UBC to consider renaming David Sidoo Field amid court case on college admissions scandal
Vancouver businessman expected to plead guilty for paying someone to write his sons' entrance exams
The University of British Columbia is considering renaming David Sidoo Field at Thunderbird Stadium as the Vancouver businessman prepares to plead guilty for his involvement in a college admission cheating scheme.
The former CFL player is scheduled to plead guilty Friday in federal court in Boston to a mail and wire fraud conspiracy charge for paying $200,000 US to have someone take a college entrance exam in place of his two sons.
He was scheduled to go on trial in January, but prosecutors have agreed to recommend a sentence of 90 days in prison and a fine of $250,000, according to court documents.
Sidoo was among 15 wealthy parents fighting their charges in the college admissions scandal.
Nearly two dozen other parents, including Desperate Housewives star Felicity Huffman, have already pleaded guilty.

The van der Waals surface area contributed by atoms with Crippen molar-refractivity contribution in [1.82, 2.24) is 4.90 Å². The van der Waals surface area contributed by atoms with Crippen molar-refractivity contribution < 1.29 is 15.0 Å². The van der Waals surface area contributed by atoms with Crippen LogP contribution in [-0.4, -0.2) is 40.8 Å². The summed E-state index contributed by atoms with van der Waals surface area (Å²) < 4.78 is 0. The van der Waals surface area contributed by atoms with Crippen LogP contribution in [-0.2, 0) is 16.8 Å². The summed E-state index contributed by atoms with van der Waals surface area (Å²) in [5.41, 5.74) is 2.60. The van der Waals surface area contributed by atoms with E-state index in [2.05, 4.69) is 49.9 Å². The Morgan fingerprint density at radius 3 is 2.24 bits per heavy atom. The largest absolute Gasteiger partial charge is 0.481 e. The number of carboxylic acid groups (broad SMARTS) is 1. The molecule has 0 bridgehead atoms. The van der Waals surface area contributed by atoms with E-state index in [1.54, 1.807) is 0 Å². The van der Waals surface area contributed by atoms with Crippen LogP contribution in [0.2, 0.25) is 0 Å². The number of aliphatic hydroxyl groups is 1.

In an email, UBC spokesman Kurt Heinrich said the university is aware Sidoo plans to plead guilty.
He confirmed the university is beginning the process of deciding whether to remove his name from signage at the Thunderbird Stadium field.
Heinrich did not say when the name would be formally revoked if a committee recommends it, or what the process would be to rename the field.
"In the coming days we will be reviewing all the facts," he said in an email.
"We believe it is crucial for the university to follow due process."
Sidoo was an MVP defensive back at UBC. He helped lead the team to win the university's first ever Vanier Cup national championship in 1982, after an undefeated season.
He played professional football for six years for the Saskatchewan Roughriders and B.C. Lions.
He was CEO of mining firm Advantage Lithium Corp. when he was arrested last year and was also a founding shareholder of an oil and gas company that was sold in 2010 for more than $600 million.
With files from The Associated Press